Among the snoots, the snobs, the erudite Ivory Tower dwellers (Hi! We’re one of them!), a new film from Todd Haynes is our forthcoming Marvel or “Star Wars” movie. So get ready to squee, rabid cinephiles, because the trailer for “Wonderstruck” — the filmmaker’s follow-up to “Carol,” which was, I dunno, our equivalent of “Logan,” I guess — is live.
Last time we saw him, Haynes played things kind of straight, so to speak. “Carol” told a story from start to end, minus a little flashfoward to the end at the beginning before diving into an epic flashback. “Wonderstruck,” based on a bestseller we never heard of until Haynes announced he was adapting it, returns the director to playful multiple-storylines-that-sort-of-connect-if-not-literally mode. (See: “Poison” and especially “I’m Not There,” as well as the timeline-jumping “Velvet Goldmine.”)
In one story, set in 1977, Oakes Fegley, the scruffy cutie from “Pete’s Dragon,” plays a young boy who runs away to New York. Meanwhile, in 1927 (filmed in crisp black-and-white), Millicent Simmonds plays a young deaf girl who also runs away from home, in order to find her idol (Julianne Moore). Moore — a Haynes regular going all the way back to the sinister, terrifying “Safe” — also plays Simmonds’ character when she’s older, which we’re going to guess speaks to how we all wish we could literally become our idols when we grow up.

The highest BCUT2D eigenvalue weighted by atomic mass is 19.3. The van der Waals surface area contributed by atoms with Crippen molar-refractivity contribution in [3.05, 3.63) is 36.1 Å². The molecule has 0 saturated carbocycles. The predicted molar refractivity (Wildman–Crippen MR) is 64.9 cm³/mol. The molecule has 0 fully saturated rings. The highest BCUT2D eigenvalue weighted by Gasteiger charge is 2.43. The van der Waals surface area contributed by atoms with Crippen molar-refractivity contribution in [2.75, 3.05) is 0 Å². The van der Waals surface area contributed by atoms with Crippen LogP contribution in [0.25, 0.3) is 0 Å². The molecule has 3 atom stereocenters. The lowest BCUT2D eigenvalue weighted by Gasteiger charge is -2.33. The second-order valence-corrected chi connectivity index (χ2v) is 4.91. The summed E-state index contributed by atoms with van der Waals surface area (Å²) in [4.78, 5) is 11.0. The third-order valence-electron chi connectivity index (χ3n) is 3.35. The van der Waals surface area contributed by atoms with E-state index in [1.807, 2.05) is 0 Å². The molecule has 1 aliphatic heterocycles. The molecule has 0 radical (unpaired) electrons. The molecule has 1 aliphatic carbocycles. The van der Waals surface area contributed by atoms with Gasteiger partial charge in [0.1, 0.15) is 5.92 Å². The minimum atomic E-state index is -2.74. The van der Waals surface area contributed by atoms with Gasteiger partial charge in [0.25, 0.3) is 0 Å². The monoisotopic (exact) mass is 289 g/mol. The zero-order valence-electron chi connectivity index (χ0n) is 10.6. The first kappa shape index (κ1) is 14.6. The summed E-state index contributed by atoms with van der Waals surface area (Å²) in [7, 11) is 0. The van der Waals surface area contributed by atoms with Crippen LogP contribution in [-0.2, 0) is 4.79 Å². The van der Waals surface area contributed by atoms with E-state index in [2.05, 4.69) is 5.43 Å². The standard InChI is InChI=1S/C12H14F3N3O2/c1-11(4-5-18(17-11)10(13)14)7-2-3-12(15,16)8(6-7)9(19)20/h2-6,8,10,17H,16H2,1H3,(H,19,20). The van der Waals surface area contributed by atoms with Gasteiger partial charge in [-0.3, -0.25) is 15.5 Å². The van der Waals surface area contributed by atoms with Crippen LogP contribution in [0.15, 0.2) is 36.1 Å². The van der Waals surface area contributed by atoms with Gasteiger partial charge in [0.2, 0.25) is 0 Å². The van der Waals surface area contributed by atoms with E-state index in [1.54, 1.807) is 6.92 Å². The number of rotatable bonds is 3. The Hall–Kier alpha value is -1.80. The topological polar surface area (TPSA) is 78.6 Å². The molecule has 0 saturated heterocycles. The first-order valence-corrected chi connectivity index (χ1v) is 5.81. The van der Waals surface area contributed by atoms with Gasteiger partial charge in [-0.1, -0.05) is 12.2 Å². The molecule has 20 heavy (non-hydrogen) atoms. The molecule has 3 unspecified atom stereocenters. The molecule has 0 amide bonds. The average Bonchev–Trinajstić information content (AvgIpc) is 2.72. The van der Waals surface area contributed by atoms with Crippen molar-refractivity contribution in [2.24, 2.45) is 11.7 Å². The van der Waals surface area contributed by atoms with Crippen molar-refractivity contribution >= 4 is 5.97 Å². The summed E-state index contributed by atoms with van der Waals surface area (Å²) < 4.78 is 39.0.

The two timelines mix up until they smash together, in some supernatural fashion that both astonished and bewildered those who saw it at Cannes this year. Some were slightly taken aback that Haynes — whose NC-17-rated “Poison” ruffled the feathers of no less than mighty homophobe Jesse Helms, who fomented a pre-Internet outrage campaign upon learning it had been partially funded by the NEA — had gone gooey and PG. But we trust Haynes. We’d follow him anywhere. And we’re still smarting from that inexplicable “Carol” snub at the Oscars two years back.
“Wonderstuck” arrives Oct. 20. Watch the trailer below, and delight that it features “Space Oddity” — which we’re going to assume is a reference to how David Bowie denied Haynes the right to use his music in “Velvet Goldmine,” which suggested he banged either Lou Reed or Iggy Pop or both.